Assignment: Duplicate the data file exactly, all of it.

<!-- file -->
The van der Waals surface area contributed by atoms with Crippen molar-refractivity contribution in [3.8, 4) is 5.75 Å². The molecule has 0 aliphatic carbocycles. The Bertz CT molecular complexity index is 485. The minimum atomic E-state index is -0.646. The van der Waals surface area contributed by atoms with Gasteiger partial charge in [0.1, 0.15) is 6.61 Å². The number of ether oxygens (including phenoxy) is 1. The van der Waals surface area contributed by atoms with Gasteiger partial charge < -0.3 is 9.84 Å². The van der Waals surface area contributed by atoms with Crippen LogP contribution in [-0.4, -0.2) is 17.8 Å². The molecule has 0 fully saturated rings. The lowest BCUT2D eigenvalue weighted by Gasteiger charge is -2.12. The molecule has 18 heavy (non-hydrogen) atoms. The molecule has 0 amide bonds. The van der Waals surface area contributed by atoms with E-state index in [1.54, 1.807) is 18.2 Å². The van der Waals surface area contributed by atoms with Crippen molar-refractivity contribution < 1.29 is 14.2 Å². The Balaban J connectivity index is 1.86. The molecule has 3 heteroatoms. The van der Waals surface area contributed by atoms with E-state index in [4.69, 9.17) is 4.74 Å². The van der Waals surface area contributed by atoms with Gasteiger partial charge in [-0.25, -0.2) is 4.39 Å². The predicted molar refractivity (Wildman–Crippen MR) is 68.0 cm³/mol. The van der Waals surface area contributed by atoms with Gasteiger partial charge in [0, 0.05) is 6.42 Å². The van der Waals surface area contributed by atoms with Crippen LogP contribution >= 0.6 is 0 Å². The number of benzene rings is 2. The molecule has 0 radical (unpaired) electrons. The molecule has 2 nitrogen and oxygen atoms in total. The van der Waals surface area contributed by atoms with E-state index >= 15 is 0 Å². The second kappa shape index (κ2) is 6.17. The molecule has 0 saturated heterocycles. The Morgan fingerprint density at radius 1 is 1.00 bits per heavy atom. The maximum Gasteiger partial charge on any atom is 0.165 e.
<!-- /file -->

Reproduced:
The van der Waals surface area contributed by atoms with Crippen molar-refractivity contribution in [3.8, 4) is 5.75 Å². The molecule has 0 aliphatic carbocycles. The Bertz CT molecular complexity index is 485. The minimum atomic E-state index is -0.646. The van der Waals surface area contributed by atoms with Gasteiger partial charge in [0.1, 0.15) is 6.61 Å². The number of ether oxygens (including phenoxy) is 1. The van der Waals surface area contributed by atoms with Gasteiger partial charge < -0.3 is 9.84 Å². The van der Waals surface area contributed by atoms with Crippen LogP contribution in [-0.4, -0.2) is 17.8 Å². The molecule has 0 fully saturated rings. The lowest BCUT2D eigenvalue weighted by Gasteiger charge is -2.12. The molecule has 18 heavy (non-hydrogen) atoms. The molecule has 0 amide bonds. The van der Waals surface area contributed by atoms with E-state index in [1.54, 1.807) is 18.2 Å². The van der Waals surface area contributed by atoms with Crippen molar-refractivity contribution < 1.29 is 14.2 Å². The Balaban J connectivity index is 1.86. The molecule has 3 heteroatoms. The van der Waals surface area contributed by atoms with E-state index in [4.69, 9.17) is 4.74 Å². The van der Waals surface area contributed by atoms with Gasteiger partial charge in [-0.25, -0.2) is 4.39 Å². The predicted molar refractivity (Wildman–Crippen MR) is 68.0 cm³/mol. The van der Waals surface area contributed by atoms with Gasteiger partial charge in [0, 0.05) is 6.42 Å². The van der Waals surface area contributed by atoms with Crippen LogP contribution >= 0.6 is 0 Å². The number of benzene rings is 2. The molecule has 0 radical (unpaired) electrons. The molecule has 2 nitrogen and oxygen atoms in total. The van der Waals surface area contributed by atoms with E-state index >= 15 is 0 Å². The second kappa shape index (κ2) is 6.17. The molecule has 0 saturated heterocycles. The Morgan fingerprint density at radius 1 is 1.00 bits per heavy atom. The maximum Gasteiger partial charge on any atom is 0.165 e.